The Logical Problem of Evil

Via:  drakkonis  •  4 months ago  •  347 comments

The Logical Problem of Evil

S E E D E D   C O N T E N T


A while back I ran across this article. People have often told me that if God really existed, evil wouldn't. To be clear, we were discussing God as described in the Christian Bible. At the time, I wasn't all that familiar with the argument. In fact, I didn't even know some people considered God and evil existing at the same time a problem. I still don't think it is a problem but I understand the objections better now. 

In any case, while the article doesn't provide specific reasons why evil exists, it does cover why evil and God can exist at the same time and that they are not necessarily contradictions. The article comes from the Internet Encyclopedia of Philosophy, not a religious source. For anyone interested in the subject I think you will find it thorough and fascinating. Most of all, I admire that it doesn't seem to leave anything out or be biased in any way. Hope you enjoy.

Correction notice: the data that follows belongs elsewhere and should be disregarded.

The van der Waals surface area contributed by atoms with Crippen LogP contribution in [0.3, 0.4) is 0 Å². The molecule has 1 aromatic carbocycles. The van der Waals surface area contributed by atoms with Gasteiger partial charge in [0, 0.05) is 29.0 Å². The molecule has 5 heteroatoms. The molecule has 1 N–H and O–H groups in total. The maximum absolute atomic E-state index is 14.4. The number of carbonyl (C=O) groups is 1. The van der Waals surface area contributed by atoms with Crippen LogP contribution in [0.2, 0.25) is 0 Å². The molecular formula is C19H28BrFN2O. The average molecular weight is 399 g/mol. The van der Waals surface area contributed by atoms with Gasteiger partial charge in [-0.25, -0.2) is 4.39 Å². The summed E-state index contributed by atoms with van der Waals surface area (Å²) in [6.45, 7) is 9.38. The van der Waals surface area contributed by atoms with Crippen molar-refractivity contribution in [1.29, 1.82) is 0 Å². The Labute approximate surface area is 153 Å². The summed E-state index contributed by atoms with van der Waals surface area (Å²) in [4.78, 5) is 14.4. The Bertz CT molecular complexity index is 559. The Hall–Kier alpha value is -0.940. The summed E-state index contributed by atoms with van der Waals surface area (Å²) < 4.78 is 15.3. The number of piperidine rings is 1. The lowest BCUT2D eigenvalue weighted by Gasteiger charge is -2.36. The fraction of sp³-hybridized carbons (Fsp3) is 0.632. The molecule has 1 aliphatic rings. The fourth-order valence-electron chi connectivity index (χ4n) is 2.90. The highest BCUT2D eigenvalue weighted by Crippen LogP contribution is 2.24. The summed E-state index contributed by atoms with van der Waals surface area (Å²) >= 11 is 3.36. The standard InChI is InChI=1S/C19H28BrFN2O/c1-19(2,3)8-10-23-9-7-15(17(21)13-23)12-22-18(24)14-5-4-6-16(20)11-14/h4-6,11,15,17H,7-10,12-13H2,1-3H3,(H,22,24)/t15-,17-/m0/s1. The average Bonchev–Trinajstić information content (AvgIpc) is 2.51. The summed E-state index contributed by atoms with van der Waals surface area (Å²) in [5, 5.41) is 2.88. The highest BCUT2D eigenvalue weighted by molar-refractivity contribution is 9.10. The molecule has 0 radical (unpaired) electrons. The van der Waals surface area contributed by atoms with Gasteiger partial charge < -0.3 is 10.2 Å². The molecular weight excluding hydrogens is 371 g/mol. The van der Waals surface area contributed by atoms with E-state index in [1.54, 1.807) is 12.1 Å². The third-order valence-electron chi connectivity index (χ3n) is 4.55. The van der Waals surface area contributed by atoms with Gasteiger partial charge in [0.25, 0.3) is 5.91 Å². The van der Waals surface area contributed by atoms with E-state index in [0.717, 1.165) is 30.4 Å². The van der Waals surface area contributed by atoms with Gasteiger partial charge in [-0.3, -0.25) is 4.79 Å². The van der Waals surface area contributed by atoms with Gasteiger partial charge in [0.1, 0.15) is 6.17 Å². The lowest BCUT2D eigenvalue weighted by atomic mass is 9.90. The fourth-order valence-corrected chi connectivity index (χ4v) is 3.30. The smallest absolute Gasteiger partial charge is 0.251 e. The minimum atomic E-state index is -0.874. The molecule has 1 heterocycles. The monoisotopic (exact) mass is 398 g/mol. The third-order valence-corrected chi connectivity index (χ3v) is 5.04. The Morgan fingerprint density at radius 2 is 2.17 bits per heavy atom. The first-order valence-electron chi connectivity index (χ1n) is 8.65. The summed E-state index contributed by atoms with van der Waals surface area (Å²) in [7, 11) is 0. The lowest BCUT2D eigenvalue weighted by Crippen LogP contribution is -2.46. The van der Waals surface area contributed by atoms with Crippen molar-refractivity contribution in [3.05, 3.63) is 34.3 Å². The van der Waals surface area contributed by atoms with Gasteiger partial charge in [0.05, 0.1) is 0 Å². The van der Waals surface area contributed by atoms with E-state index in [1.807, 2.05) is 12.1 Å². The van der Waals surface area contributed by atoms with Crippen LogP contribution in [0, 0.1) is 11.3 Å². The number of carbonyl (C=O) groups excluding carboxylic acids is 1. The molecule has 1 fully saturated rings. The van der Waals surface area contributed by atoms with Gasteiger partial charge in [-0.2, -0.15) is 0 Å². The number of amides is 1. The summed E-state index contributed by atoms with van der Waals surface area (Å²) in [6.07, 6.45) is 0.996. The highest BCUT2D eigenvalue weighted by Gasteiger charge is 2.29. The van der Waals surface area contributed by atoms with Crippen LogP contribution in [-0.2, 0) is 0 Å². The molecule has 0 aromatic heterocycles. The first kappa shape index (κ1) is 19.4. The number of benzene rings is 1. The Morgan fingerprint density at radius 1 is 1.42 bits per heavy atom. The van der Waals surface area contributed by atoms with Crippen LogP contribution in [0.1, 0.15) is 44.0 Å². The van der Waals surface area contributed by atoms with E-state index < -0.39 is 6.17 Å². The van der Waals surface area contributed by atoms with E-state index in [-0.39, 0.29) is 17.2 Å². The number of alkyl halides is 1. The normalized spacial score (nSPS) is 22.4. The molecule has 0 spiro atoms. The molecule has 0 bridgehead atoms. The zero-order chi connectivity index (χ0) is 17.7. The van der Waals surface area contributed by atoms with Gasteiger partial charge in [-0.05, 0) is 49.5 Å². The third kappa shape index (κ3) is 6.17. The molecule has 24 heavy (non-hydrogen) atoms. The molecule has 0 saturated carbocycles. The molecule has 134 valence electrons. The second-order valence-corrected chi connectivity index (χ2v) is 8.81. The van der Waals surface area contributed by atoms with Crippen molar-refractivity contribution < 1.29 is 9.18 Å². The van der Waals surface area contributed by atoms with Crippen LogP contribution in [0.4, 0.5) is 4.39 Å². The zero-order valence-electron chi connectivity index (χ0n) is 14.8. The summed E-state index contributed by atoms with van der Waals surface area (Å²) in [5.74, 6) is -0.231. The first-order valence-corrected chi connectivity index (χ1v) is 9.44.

http://www.iep.utm.edu/evil-log/

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Drakkonis
1  Drakkonis    4 months ago

Please keep it civil.

 
 
TiG
1.1  TiG  replied to  Drakkonis @1    4 months ago

Drak, I keep timing out trying to get to the article.

 
 
Bob Nelson
1.1.1  Bob Nelson  replied to  TiG @1.1    4 months ago

Me, too.... It appears that the site (Internet Encyclopedia of Philosophy) is down.

 
 
Drakkonis
1.1.2  Drakkonis  replied to  Bob Nelson @1.1.1    4 months ago

I can't get to it at the moment, either. Maybe they are doing server maintenance or something. It came up fine earlier. Try again tomorrow?

 
 
calbab
2  calbab    4 months ago